Busy. Please wait.

show password
Forgot Password?

Don't have an account?  Sign up 

Username is available taken
show password


Make sure to remember your password. If you forget it there is no way for StudyStack to send you a reset link. You would need to create a new account.

By signing up, I agree to StudyStack's Terms of Service and Privacy Policy.

Already a StudyStack user? Log In

Reset Password
Enter the associated with your account, and we'll email you a link to reset your password.

Remove ads
Don't know
remaining cards
To flip the current card, click it or press the Spacebar key.  To move the current card to one of the three colored boxes, click on the box.  You may also press the UP ARROW key to move the card to the "Know" box, the DOWN ARROW key to move the card to the "Don't know" box, or the RIGHT ARROW key to move the card to the Remaining box.  You may also click on the card displayed in any of the three boxes to bring that card back to the center.

Pass complete!

"Know" box contains:
Time elapsed:
restart all cards

Embed Code - If you would like this activity on your web page, copy the script below and paste it into your web page.

  Normal Size     Small Size show me how

Chemical Bonding

Ionic, Covalent, Sigma, Pi, Inter and Intra

Element A substance that cannot be broken into simpler parts by chemical means
Compound A substance that is made up of 2 or more elements chemically joined
Molecule A group of atoms joined together. It is the smallest past of an element or compound that can exist independently.
Octet Rule When bonding occurs atoms tend to reach an electron arrangement with 8 electrons in their outer shell
2 reasons the Octet Rule failed Hydrogen and Helium only have 1 and 2 electrons. Many transition metals have more or less than 8 electrons in their outer shell
2 main types of intramolecular bonding Ionic and Covalent
Valency The number of electrons an atom needs to lose, gain or share in order to achieve noble gas structure
Ionic Bonding An ionic bond occurs when one atom loses electrons and one atom gains electrons. It is the force of attraction between oppositely charged ions.
Regular structures formed by ionic compounds Crystal lattice
Repeating unit of a crystal lattice Unit cell
Covalent bonding A covalent bond is formed when electrons are shared between 2 or more atoms
Single, double and triple bond are composed of how many electron pairs Single: formed from one shared pair of electrons Double: formed by two shared pairs of electrons Triple: formed by three shared pairs of electrons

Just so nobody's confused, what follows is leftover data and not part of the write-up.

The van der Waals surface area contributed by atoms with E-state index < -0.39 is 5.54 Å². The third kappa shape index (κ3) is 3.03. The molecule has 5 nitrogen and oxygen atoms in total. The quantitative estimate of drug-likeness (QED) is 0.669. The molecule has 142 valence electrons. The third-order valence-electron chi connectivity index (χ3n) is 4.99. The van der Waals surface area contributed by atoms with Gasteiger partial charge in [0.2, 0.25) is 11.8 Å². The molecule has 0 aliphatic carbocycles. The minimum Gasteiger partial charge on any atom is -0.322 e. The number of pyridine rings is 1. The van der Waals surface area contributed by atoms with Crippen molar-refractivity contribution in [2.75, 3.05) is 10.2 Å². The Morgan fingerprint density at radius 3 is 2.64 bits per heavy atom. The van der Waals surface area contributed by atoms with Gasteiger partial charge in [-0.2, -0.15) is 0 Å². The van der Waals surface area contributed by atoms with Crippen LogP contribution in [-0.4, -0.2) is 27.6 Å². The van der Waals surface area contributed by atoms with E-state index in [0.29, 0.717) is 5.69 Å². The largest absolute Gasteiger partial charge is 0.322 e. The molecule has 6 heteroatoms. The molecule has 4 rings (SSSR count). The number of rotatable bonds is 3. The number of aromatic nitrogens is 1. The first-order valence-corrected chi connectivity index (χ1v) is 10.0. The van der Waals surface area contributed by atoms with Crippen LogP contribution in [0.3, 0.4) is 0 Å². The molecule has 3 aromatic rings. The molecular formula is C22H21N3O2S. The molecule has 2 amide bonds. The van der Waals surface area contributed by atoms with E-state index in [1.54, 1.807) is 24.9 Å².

High melting and boiling point: Ionic or Covalent? Ionic compounds
Conduct electricity: Ionic or Covalent? Ionic, when molten or dissolved in water
Sigma bond formed from a head on collision of orbitals. Very strong bonds
What orbitals can form a sigma bond? S and S, S and Px, Px and Px
Pi bonds formed from the sideways overlapping of Py and Py or Pz and Pz. Not as strong as sigma bonds
What type of bonds is a triple bond made of? One sigma and 2 pi. This is why a triple bond is not 3 times as strong as a single. Pi bonds are not as strong as a sigma. It is only about 1.5 times as strong
What does VSEPR Theory stand for? Valence Shell Electron Pair Repulsion Theory
Two types of electron pair in VSEPR Lone pair and Bond pairs
Which has the stronger repulsion force, lone pairs or bond pairs? Lone pairs
Bond angle in triangle planer molecules? 120
Bond angle in planer v-shaped? 104.5
Bond angle in tetrahedral molecules 109.5
Bond angle in linear molecules 180
Bond angle in pyramidal molecules 107
Electronegativity This is the relative attraction an atom has for the shared pair of electrons in a colavent bond
Discoverer of electronegativity? Linus Pauling
Molecules with an eneg difference of 0 are: Non-polar
Molecules with an eneg difference less than 1.7 are: Polar Covalent
Molecules with an eneg difference greater than 1.7 are Ionic
Symmetrical molecules are said to be: polar or non-polar? non-polar
Examples of diatomic molecules (non-polar) Hydrogen, Oxygen, Nitrogen, Fluorine, Chlorine, Bromine, Iondine
Intramolecular forces: Definition and examples Bonding that occurs inside the atom: Sigma and Pi, Ionic and Covalent
Intermolecular forces: Definition and examples Bonding that occurs between 2 separate molecules: Van der Waals forces, Dipole-Dipole, Hydrogen Bonding
Van der Waals forces The attraction between the temporary dipoles of non-polar molecules. eg Diatomic molecules.
Why does the melting point of the halogens increase as we go down the group? Van der Waals forces increase due to increasing number of electrons, increasing the melting/boiling point
Dipole-Dipole These are the forces of attraction between the permanent negative pole of one molecule and permanent positive pole of another molecule.
Hydrogen Bonds Hydrogen bonding occurs when hydrogen bonds to a small, highly electronegative element: eg: Oxygen, Nitrogen and Fluorine.
Uses of Hydrogen Bonds Kevlar bullet proof vests, Surface tension in water, Solvents like ammonia,
Created by: cbschemistry